A dog found abandoned and near to death on a remote lane in Fife has been give a new lease of life after nine months of specialist care.
Scottish SPCA officers found Red, a saluki cross breed, in a severe state abandoned on a single track road in Dunfermline.
Officers say the dog was very skinny and lethargic when he was found due to a lack of food over a prolonged period.
Abandoned and hungry
An examination by a vet revealed that Red was suffering from painful, swollen joints, dental disease and a fever which was initially believed to be caused by an infection.
Despite the dog’s poor state of heath, those at the animal charity immediately set about saving Red’s life.
However, the initial outlook for Red looked bleak when he didn’t respond well to treatment and failed to gain weight.
Not giving up hope of saving the rescued dog, specialists undertook many more diagnostic tests in order to find the correct treatment.
Nine months of specialist care
That effort, involving veterinary care over a nine-month period, would have cost in excess of £5,000 at a private veterinary clinic.
Scottish SPCA senior vet, Jo Neilson, said: “Red was in our care for nine months while we investigated and then treated his various medical problems.
“This included him having a relapse when we thought we might lose him.
“Our teams get very emotionally invested in the animals we care for and it’s times like these that are the hardest.
“He was diagnosed with an autoimmune condition and needed a long course of treatment and regular blood tests but thankfully he pulled through.”
And such was the impression Red had on staff at the animal charity, he has already found a permanent home with one of the charity’s employees.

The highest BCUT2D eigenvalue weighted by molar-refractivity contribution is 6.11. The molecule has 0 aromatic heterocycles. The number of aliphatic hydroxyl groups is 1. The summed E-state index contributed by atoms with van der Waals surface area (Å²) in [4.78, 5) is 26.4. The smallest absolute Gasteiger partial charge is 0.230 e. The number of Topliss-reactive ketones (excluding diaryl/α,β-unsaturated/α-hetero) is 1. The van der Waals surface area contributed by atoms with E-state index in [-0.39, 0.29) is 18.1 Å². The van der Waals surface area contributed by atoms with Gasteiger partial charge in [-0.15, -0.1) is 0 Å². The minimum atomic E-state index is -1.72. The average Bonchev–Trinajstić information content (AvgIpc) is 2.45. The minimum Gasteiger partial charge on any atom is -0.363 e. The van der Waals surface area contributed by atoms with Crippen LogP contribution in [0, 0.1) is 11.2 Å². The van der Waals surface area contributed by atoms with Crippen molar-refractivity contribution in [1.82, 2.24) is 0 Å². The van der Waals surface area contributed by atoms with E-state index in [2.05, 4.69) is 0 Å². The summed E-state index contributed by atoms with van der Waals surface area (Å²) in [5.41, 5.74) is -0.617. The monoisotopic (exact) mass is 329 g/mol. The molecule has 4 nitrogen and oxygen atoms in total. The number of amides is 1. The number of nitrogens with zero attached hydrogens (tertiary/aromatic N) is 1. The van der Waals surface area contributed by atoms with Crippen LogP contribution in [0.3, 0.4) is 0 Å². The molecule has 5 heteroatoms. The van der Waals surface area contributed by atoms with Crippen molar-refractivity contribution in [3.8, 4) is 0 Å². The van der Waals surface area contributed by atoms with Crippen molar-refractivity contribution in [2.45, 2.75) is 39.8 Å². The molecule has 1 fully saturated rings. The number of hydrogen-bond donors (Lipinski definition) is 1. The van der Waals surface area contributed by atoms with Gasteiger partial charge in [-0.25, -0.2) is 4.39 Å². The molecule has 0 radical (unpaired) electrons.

New lease of life
“Such is the bond we build up with the animals we care for, one of our veterinary care assistants, Lynsey, fell in love with him and couldn’t bear to be parted with him,” said Jo.
“Red went home with Lynsey and now has all the love he could ask for.
“Sadly however, Red’s story is not an isolated case.
“Many animals arrive with us when they are literally broken.
“Some have suffered for a long time, carrying physical and emotional scars.
“Animals can’t tell us where it hurts, why they’re sick or why they’re scared.
“It’s our job to uncover what has happened to the animals and what treatment they need.
“Red’s happy ending is the best possible outcome for us.
“To see the broken animals who arrive with us go on to loving forever homes, it’s the reason we do what we do.
“We don’t just fix broken bones we fix broken hearts too.”
The animal charity, which relies solely on public donations to exist, currently has 11 vets who provide round the clock specialist care for the animals.
No matter the cause of the injury, albeit accidental wounds, disease or intentional injury the charity is there to nurture those animals back to heath.